Library Open Repository
Levels on the playing field: the social construction of physical 'ability' in the physical education curriculum
Evans, J and Penney, D (2008) Levels on the playing field: the social construction of physical 'ability' in the physical education curriculum. Physical Education & Sport Pedagogy, 13 (1). pp. 31-47. ISSN 1740-8989
4015.pdf | Request a copy
Full text restricted
Available under University of Tasmania Standard License.
Background: This paper develops an analysis of how ‘educability’ and ‘physical ability’ are socially
configured through the practices of physical education (PE) in schools. We pursue this interest as
part of a broader project, shared by many in the wider community of social science researchers in
PE, to better understand how ‘knowledge of the body’ is produced, transmitted and ‘received’ in
and through the educational practices of schools, and how these processes relate to social justice,
inequality, cultural reproduction and change.
Purpose: Our specific interest here is in how the physical education curriculum is ‘encoded’ with
particular conceptions of education, childhood, development and ‘educability’ and how these,
when expressed through various pedagogical modes, may impact a child’s opportunity to display
or perform ‘ability’ in PE classrooms and, ultimately, their ‘desire’ to learn.
Research design: Drawing on sociological concepts from Bernstein, the paper undertakes a
comparative, narrative analysis of two curriculum texts, Movement and Growing (HMSO) and the
National Curriculum PE (DFEE), both of which have sought to define thinking and practice in
PE in the UK over the last 50 years. The former, influential in the 1950s and 1960s, is now a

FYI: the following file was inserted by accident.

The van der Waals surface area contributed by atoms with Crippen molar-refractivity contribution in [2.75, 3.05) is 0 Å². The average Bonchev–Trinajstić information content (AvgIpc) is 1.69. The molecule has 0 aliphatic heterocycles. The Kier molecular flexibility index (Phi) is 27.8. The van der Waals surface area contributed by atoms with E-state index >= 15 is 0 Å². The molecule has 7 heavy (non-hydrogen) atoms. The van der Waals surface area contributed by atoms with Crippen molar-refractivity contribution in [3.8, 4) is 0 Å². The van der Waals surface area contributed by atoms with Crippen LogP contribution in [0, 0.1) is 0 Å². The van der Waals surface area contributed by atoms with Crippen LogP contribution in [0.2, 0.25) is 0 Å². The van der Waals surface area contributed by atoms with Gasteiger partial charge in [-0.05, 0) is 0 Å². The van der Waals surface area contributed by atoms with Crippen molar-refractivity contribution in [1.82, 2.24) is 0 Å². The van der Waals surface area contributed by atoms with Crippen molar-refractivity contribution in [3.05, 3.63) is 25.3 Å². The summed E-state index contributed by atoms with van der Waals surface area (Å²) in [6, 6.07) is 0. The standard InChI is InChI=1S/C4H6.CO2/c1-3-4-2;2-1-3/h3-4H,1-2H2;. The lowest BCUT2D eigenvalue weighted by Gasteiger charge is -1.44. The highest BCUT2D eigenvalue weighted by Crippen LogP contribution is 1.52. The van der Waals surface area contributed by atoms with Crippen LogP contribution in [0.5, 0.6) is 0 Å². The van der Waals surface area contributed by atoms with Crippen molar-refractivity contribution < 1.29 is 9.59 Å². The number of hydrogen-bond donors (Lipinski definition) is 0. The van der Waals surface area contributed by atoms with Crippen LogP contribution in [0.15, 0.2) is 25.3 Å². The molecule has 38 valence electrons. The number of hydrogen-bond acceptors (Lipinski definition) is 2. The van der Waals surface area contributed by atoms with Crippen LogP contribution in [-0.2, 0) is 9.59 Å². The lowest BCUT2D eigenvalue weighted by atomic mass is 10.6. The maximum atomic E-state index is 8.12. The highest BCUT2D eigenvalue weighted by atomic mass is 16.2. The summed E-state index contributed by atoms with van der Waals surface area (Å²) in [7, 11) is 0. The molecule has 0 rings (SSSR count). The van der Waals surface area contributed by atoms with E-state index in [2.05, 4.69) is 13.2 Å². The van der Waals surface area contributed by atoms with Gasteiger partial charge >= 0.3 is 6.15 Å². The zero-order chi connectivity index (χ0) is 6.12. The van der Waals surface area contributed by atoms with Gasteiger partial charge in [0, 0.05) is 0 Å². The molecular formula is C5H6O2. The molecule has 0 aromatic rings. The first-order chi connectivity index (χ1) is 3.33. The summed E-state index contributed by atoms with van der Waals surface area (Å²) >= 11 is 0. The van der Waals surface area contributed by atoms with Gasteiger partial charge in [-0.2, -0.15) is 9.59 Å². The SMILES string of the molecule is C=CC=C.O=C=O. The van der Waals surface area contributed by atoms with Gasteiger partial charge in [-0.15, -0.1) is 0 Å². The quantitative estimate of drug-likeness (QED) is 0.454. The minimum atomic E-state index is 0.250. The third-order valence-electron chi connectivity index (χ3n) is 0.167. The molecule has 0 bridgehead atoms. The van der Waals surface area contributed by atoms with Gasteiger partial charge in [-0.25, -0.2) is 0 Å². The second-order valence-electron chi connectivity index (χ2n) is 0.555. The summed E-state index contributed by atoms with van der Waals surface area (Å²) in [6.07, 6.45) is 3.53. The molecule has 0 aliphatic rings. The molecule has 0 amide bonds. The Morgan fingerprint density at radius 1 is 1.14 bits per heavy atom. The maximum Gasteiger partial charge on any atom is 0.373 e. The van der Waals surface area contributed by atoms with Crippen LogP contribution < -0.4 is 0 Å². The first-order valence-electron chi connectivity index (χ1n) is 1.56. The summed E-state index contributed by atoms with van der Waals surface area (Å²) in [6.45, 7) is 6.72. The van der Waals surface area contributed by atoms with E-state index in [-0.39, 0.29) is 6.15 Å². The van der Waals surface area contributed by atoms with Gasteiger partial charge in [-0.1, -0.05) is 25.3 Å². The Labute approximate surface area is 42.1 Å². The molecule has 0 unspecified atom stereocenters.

‘redundant pedagogy’; the latter has defined PE in England and Wales since the 1990s.
Findings: The analysis suggests that in the contrast between these texts we can identify two forms of
pedagogy, each representing and reflecting distinctive political ideologies, versions of education and
social control. The former (Movement and Growing) predicates ‘horizontal relationships’, the
recognition and acceptance of diverse ‘abilities’, shared needs and interests, and the achievement
of personal value and status. The latter (National Curriculum PE), ‘vertical relationships’,
differentiation and the creation of ‘ability’ hierarchies, and the ascription of positional status and
Conclusion: The analysis invites teachers to consider whether modern variants of PE have liberalised
or limited teachers’ understandings of ‘ability’, ‘educability’ and how children learn to succeed and
fail in PE.
|Keywords:||Physical Education; Curriculum; Codes; Ability; Hierarchies; Levels|
|Journal or Publication Title:||Physical Education & Sport Pedagogy|
|Page Range:||pp. 31-47|
|Identification Number - DOI:||10.1080/17408980701345576|
The definitive version is available online at
|Date Deposited:||07 Apr 2008 14:18|
|Last Modified:||18 Nov 2014 03:34|
|Item Statistics:||View statistics for this item|
Actions (login required)
|Item Control Page|